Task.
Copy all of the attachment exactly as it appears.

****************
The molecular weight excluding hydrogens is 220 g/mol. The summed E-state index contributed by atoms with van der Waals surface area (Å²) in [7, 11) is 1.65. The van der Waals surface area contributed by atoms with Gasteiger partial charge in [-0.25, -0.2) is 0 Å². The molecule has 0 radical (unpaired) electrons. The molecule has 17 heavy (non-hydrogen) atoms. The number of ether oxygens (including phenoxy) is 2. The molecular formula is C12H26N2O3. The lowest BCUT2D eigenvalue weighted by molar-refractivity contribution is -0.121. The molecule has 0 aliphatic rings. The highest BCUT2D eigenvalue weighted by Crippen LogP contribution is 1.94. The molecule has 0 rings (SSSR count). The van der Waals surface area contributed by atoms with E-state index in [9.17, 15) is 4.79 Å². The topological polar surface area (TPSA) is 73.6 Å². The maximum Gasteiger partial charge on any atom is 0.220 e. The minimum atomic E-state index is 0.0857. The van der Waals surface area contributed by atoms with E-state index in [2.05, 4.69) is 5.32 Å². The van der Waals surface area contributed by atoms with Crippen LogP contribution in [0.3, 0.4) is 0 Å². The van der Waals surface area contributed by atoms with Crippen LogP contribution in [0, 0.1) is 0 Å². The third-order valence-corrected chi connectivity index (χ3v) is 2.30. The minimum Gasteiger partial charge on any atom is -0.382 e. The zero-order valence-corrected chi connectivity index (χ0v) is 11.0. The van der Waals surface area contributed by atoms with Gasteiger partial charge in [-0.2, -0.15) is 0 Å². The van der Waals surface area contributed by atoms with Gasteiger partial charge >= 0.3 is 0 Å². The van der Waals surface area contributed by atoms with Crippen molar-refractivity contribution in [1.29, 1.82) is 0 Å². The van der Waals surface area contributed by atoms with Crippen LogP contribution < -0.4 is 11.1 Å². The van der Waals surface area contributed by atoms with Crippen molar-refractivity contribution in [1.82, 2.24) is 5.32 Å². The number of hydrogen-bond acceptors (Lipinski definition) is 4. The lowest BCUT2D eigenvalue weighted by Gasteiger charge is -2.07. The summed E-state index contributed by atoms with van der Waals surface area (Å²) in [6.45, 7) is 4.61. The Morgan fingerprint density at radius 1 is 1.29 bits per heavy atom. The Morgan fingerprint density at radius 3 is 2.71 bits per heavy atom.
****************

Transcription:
The molecular weight excluding hydrogens is 220 g/mol. The summed E-state index contributed by atoms with van der Waals surface area (Å²) in [7, 11) is 1.65. The van der Waals surface area contributed by atoms with Gasteiger partial charge in [-0.25, -0.2) is 0 Å². The molecule has 0 radical (unpaired) electrons. The molecule has 17 heavy (non-hydrogen) atoms. The number of ether oxygens (including phenoxy) is 2. The molecular formula is C12H26N2O3. The lowest BCUT2D eigenvalue weighted by molar-refractivity contribution is -0.121. The molecule has 0 aliphatic rings. The highest BCUT2D eigenvalue weighted by Crippen LogP contribution is 1.94. The molecule has 0 rings (SSSR count). The van der Waals surface area contributed by atoms with E-state index in [9.17, 15) is 4.79 Å². The topological polar surface area (TPSA) is 73.6 Å². The maximum Gasteiger partial charge on any atom is 0.220 e. The minimum atomic E-state index is 0.0857. The van der Waals surface area contributed by atoms with E-state index in [2.05, 4.69) is 5.32 Å². The van der Waals surface area contributed by atoms with Crippen LogP contribution in [0.3, 0.4) is 0 Å². The van der Waals surface area contributed by atoms with Crippen LogP contribution in [0, 0.1) is 0 Å². The third-order valence-corrected chi connectivity index (χ3v) is 2.30. The minimum Gasteiger partial charge on any atom is -0.382 e. The zero-order valence-corrected chi connectivity index (χ0v) is 11.0. The van der Waals surface area contributed by atoms with Gasteiger partial charge in [-0.2, -0.15) is 0 Å². The van der Waals surface area contributed by atoms with Gasteiger partial charge >= 0.3 is 0 Å². The van der Waals surface area contributed by atoms with Crippen molar-refractivity contribution in [1.29, 1.82) is 0 Å². The van der Waals surface area contributed by atoms with Crippen LogP contribution < -0.4 is 11.1 Å². The van der Waals surface area contributed by atoms with Crippen molar-refractivity contribution in [1.82, 2.24) is 5.32 Å². The number of hydrogen-bond acceptors (Lipinski definition) is 4. The lowest BCUT2D eigenvalue weighted by Gasteiger charge is -2.07. The summed E-state index contributed by atoms with van der Waals surface area (Å²) in [6.45, 7) is 4.61. The Morgan fingerprint density at radius 1 is 1.29 bits per heavy atom. The Morgan fingerprint density at radius 3 is 2.71 bits per heavy atom.